God-des & She
God-des & She

LOTL has the best beats to shake your booty to.

It’s Pride Month, so how about a little summertime dance party? Recent albums by God-des & She, Scream Club, Heloise & the Savoir Faire, and the Gossip should be essentials on your party playlist, and will definitely get bodies moving with a mixture of rap, electro and dance-punk.

Stand Up, God-des & She (Self-released)

Fans of the Madison, Wis.-bred, now Brooklyn-based, hip-hop duo know that this sophomore full-length album has actually been available directly from the group or at their concerts since last fall, but just last month it got an official “release” and national distribution.

The 14-track disc is a tight production, beautifully showcasing the interplay between God-des’ gritty, complex rhymes and She’s gorgeously melodic and soulful R&B-flavored voice. Songs like the playfully dirty “Lick It” and sing-along “Love You Better” will likely already be familiar to many (the former largely due to a performance on the 2007 season finale of The L Word), but there are many more cuts worth discovering. God-des is at her finest when offering her truth on songs like “A Little Too Different,” “Give Them What They Want” and “This Is the Life,” which touch on the realities of being queer in the music business and in real life. “Stand Up” is a call to make the personal political by standing up for one’s beliefs.

Cuts like “Hollywood” and “I Hate Your Ex-Girlfriend” are just hilarious fun. The whimsical “Ja Da” seems almost out of place—with its heavily sampled nonsensical refrain, it’s instantly infectious. Frankly, I can’t find a cut on this disc that I’m not crazy about, and almost every one of them would work well in a party-shuffle on your iPod or on your next mixtape. (god-des.com)

Life of a Heartbreaker, Scream Club (Crunks Not Dead)

Moving the party in more of an electro-hop direction, the Olympia, Wash., queer white-girl-rapper/DIY-punk duo of Cindy Wonderful and Sarah Adorable also has a sophomore album that’s been out for a while but is getting renewed attention now. This 12-song follow-up to their impressive debut, Don’t Bite Your Sister, includes guest appearances and remixes from a host of underground rap and electro stars and ranges from high-energy sound clashes (“I’m Going Crazy”) to more mellow, laid-back, hip-hop grooves (“Intoxicating Protége”).

The ghetto-electro Joey Casio remix of  “Fine as Fuck” (featuring Peaches) and tongue-in-cheek, Euro-synth “International” (complete with ironic accents) are the standout dance cuts, with the synth-pop title track (featuring Electrosexual) and Nicky Click collaboration “Protégé” close behind. Cuts like “You Make Me Smile” prove the duo’s love for sugar-sweet love-inspired pop, while “Spit and Glitter” uncovers a darker side. Lots of good party jams here, and quality products from start to finish. (screamclub.com)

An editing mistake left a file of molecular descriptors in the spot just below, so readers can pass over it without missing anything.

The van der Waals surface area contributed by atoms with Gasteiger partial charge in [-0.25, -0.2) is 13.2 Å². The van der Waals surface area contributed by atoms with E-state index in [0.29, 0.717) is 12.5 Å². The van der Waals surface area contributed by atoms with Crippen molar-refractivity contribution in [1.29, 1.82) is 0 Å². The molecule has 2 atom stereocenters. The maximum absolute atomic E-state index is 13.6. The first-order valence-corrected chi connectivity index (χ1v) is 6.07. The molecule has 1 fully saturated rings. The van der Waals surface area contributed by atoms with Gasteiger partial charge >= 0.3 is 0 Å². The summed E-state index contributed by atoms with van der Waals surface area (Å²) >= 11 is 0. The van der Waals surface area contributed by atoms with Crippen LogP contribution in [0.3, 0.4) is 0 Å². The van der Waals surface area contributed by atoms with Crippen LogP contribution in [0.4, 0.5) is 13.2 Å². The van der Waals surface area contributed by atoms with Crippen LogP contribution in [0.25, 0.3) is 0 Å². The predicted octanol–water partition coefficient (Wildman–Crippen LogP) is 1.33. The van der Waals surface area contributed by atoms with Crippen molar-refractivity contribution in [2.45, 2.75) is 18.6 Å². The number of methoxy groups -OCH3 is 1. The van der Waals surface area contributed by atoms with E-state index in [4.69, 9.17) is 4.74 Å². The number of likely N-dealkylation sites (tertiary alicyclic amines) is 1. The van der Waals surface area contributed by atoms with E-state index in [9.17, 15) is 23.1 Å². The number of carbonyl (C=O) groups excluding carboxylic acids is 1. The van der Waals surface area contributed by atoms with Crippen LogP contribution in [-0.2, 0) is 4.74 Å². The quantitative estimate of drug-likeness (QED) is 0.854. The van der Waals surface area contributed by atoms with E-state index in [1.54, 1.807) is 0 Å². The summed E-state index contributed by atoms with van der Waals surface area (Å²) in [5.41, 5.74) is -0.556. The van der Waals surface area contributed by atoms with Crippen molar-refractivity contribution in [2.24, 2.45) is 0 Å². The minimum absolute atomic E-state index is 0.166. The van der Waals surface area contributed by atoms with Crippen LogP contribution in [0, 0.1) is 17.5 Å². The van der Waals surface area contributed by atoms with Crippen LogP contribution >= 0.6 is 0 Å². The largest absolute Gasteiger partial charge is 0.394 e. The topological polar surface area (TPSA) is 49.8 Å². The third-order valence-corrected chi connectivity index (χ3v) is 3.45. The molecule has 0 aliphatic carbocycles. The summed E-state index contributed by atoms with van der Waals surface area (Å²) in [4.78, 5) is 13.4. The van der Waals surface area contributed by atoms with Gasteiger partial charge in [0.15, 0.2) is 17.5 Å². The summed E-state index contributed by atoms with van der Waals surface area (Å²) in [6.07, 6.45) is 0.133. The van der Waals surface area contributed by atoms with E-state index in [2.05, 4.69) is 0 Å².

Trash, Rats & Microphones, Heloise & the Savoir Faire (Simian/Yep Roc)

Their video for the very Goldfrapp-sounding “Odyle” on their MySpace page couldn’t get gayer, with its retro-’80s new-wave synth-pop fabulousness and leg-warmer-clad backup dancers. Led by the one-time Peaches bodyguard-driver Heloise Williams, the NYC-based group—which includes a full band in addition to the dancers—offers a mix of glitter disco-synth and pop-leaning dance-punk on this debut album on actor Elijah Wood’s fledgling Simian imprint.

The retro ’80s irony is thick throughout the album, particularly on the cheeky “Members Only” and via the appearance of new-wave icon Debbie Harry on two cuts, the ’70s disco-flavoured “Canadian Changes” and sinewy no-wave “Downtown.” “Datsun 280Z” and “On Fuego” rock out a bit more, but still are very danceable. (heloisemusic.com)

Live in Liverpool, The Gossip (Music with a Twist/Columbia)

The Gossip is one of my all-time favourite bands. I’ve seen them live many, many times since their inception in 2000, and there’s just nothing that compares to out-dyke lead singer Beth Ditto’s energy and belting voice on stage. That being said, I think it’s near impossible to really capture that via a live audio recording or even a concert video.

The dance-punk band’s electricity is tangible in person, in the air and through your body, and as fun, as it is to watch this DVD, recorded live in concert in July 2007, and listen to its accompanying CD, it rings a little hollower than the real thing. However, they are both worth picking up if for no other reason than the inclusion of covers of Aaliyah’s “Are You That Somebody?” and Wham!’s “Careless Whisper,” and to hear/see Ditto introduce the cunnilingus anthem “Swing Low,” screaming, “This is for the dykes!” (myspace.com/gossipband)